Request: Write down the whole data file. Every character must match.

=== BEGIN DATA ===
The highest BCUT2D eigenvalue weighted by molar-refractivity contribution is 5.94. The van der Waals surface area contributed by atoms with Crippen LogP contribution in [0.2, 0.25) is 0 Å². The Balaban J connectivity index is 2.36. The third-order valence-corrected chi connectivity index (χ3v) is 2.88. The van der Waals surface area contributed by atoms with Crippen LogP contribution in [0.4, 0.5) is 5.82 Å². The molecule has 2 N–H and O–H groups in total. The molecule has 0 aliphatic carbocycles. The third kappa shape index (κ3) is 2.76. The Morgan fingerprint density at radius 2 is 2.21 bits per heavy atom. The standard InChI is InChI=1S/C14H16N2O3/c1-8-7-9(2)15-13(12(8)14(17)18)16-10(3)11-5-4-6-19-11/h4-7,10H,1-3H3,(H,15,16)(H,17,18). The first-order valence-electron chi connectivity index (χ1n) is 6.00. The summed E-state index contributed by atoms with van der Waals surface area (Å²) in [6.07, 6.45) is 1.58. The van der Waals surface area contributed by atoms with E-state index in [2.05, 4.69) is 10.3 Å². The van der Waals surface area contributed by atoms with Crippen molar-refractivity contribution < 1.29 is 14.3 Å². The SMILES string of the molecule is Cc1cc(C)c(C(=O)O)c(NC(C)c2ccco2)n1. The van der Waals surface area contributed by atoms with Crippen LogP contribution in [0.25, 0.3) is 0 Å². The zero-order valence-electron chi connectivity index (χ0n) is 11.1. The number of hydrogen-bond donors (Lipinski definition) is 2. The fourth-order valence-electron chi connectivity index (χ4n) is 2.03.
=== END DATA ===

The highest BCUT2D eigenvalue weighted by molar-refractivity contribution is 5.94. The van der Waals surface area contributed by atoms with Crippen LogP contribution in [0.2, 0.25) is 0 Å². The Balaban J connectivity index is 2.36. The third-order valence-corrected chi connectivity index (χ3v) is 2.88. The van der Waals surface area contributed by atoms with Crippen LogP contribution in [0.4, 0.5) is 5.82 Å². The molecule has 2 N–H and O–H groups in total. The molecule has 0 aliphatic carbocycles. The third kappa shape index (κ3) is 2.76. The Morgan fingerprint density at radius 2 is 2.21 bits per heavy atom. The standard InChI is InChI=1S/C14H16N2O3/c1-8-7-9(2)15-13(12(8)14(17)18)16-10(3)11-5-4-6-19-11/h4-7,10H,1-3H3,(H,15,16)(H,17,18). The first-order valence-electron chi connectivity index (χ1n) is 6.00. The summed E-state index contributed by atoms with van der Waals surface area (Å²) in [6.07, 6.45) is 1.58. The van der Waals surface area contributed by atoms with E-state index in [2.05, 4.69) is 10.3 Å². The van der Waals surface area contributed by atoms with Crippen molar-refractivity contribution < 1.29 is 14.3 Å². The SMILES string of the molecule is Cc1cc(C)c(C(=O)O)c(NC(C)c2ccco2)n1. The van der Waals surface area contributed by atoms with Crippen LogP contribution in [0.25, 0.3) is 0 Å². The zero-order valence-electron chi connectivity index (χ0n) is 11.1. The number of hydrogen-bond donors (Lipinski definition) is 2. The fourth-order valence-electron chi connectivity index (χ4n) is 2.03.